That resolution, however, is on shaky grounds, as it relies on the support of laughable lines like this one, delivered by Ruth to her dad in the basement quarters on the first night: "I'm asking for you to remember that if the world falls apart, trust should not be doled out easily to anyone, especially white people. Even mom would agree with me on that."
Scary things, like planes falling out of the air, keep happening. The Sandfords and Scotts are forced to hunker down in their high-class bunker to ponder their fate. Rose is distraught that the crisis is preventing her from watching the final episode of Friends. Clay and Ruth chill together at the pool, where they connect, but the main event's going on with G.H. and Amanda, who repair to his music room stocked with hundreds of jazz LPs. That's when we get the Big Chill scene the film's been building up to. Out of the blue, Amanda's let down her hair. In a collection of about 1000 albums, she instantly picks out one of the few danceable LPs, which belongs to Ruth. The first lyric: "I wonder if she can tell I'm hard right now." That perks Amanda up. She gets down with the dance moves. Her enthusiasm coaxes G.H. into joining her, and the song continues: "You're dancing like you're naked. It's almost like we're sexing." And then, before they embrace, a female voice sings, "Step back, you're dancing kinda close. I feel a little poke coming through, on you."
Esmail sure likes his needle drops right on the nose, but they don't even kiss, because this film won't commit to anything. "We're drunk and married," says Amanda, and the poke withers. Still, the message is clear. Even irascible white Karens with racist tendencies can come around when they suspect the world's ending and they've hung around some black people in tight quarters. The scene's listless, rather than provocative, like the rest of this heavy-handed mishmash of a film.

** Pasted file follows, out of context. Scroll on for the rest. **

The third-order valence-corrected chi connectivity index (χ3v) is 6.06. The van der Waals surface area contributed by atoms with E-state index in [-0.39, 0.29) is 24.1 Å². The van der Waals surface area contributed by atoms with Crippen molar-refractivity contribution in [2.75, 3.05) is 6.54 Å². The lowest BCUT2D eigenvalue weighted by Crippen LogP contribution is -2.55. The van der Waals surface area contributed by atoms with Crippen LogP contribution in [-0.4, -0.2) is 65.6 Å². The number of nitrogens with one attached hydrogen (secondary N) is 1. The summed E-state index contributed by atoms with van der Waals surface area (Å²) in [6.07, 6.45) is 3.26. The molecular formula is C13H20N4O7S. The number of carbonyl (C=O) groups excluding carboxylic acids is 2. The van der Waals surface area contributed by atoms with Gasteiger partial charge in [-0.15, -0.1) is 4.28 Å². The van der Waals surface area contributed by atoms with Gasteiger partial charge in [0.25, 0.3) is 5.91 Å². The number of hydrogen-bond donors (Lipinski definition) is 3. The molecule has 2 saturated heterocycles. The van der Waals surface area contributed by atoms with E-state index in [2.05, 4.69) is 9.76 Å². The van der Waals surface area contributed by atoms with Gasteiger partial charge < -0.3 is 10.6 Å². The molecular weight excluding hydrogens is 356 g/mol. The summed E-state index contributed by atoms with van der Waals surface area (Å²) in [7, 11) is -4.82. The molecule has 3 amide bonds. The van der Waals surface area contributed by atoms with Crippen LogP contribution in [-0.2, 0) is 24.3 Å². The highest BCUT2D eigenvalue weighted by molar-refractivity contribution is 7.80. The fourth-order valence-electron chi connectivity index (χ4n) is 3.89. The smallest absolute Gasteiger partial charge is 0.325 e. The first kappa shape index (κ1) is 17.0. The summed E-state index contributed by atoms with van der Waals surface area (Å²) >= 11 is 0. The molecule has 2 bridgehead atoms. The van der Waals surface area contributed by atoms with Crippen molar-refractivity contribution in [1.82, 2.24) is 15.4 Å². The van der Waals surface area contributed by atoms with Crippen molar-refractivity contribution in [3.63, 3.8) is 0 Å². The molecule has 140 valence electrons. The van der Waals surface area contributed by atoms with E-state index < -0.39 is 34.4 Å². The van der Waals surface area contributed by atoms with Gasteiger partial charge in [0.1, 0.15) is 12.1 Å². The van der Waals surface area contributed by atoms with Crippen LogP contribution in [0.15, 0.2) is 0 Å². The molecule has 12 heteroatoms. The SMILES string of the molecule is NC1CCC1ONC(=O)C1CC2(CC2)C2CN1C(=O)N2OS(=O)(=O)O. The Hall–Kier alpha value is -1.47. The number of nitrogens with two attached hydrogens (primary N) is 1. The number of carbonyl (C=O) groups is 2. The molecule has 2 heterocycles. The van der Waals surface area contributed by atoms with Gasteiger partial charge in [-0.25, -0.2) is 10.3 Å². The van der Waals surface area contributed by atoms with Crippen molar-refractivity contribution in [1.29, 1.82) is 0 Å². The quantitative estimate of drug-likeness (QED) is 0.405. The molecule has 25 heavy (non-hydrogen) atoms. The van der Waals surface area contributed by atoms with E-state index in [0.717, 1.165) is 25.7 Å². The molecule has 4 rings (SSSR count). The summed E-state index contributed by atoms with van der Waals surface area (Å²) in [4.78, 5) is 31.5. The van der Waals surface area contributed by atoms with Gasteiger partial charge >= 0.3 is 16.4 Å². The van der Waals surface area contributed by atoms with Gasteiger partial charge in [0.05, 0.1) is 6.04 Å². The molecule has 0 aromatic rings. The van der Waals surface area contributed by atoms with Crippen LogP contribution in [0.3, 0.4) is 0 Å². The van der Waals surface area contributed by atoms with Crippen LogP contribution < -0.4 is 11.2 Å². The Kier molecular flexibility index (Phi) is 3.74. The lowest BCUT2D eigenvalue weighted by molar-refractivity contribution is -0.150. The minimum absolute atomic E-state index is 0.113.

The music stops when a horrible, screeching noise breaks up the consciousness-raising session. Archie's teeth start falling out, so Clay and G.H. are forced to go to G.H.'s handyman's house. Danny (Kevin Bacon) is a hillbilly, prepper type who probably has a bunch of medicine stowed away. He flies an American flag at his place, so we know what to expect—a bitter clinger, "ultra-MAGA" redneck wearing a Dallas Cowboys hat in New York Giants country. Even for Esmail, a MAGA hat would've been too on the nose, but we get the message.
Danny's armed and ornery about the intrusion, as he's focused on protecting his own, not helping a sick kid he doesn't know. His type doesn't believe it takes a village. He charges them $100 for a few magic blue pills that'll do what? Help Archie to stop losing his teeth?
I wonder why the Obamas thought it was a good idea to make a movie about the end of this country. Did they think that a story that doesn't even attempt to form some coherent narrative around the cause of this disaster would make for compelling viewing because it offered so many social insights about why the nation's divided? That would be ironic, as the division spiked after Obama left office. We're told, alternatively, that this disaster is an elaborate conspiracy perpetrated by an evil cabal or nation, or that "nobody's in control." Instead, there's endless speculation about what's happening, which provides no satisfaction. This is a Movie of the Week with a top-notch cast and glossy production values. Perhaps the Obamas' aura is so powerful that actors could read this joke of a script and still think it was worthy of their participation.
After the encounter with Danny, the camera shows Manhattan getting blown up. In the final scene, Rose has discovered a survivalist's bunker in a neighboring house and she finds the final episode of Friends, which she's watching as the credits roll. This isn't a spoiler for the ending, because there's no actual ending to this film.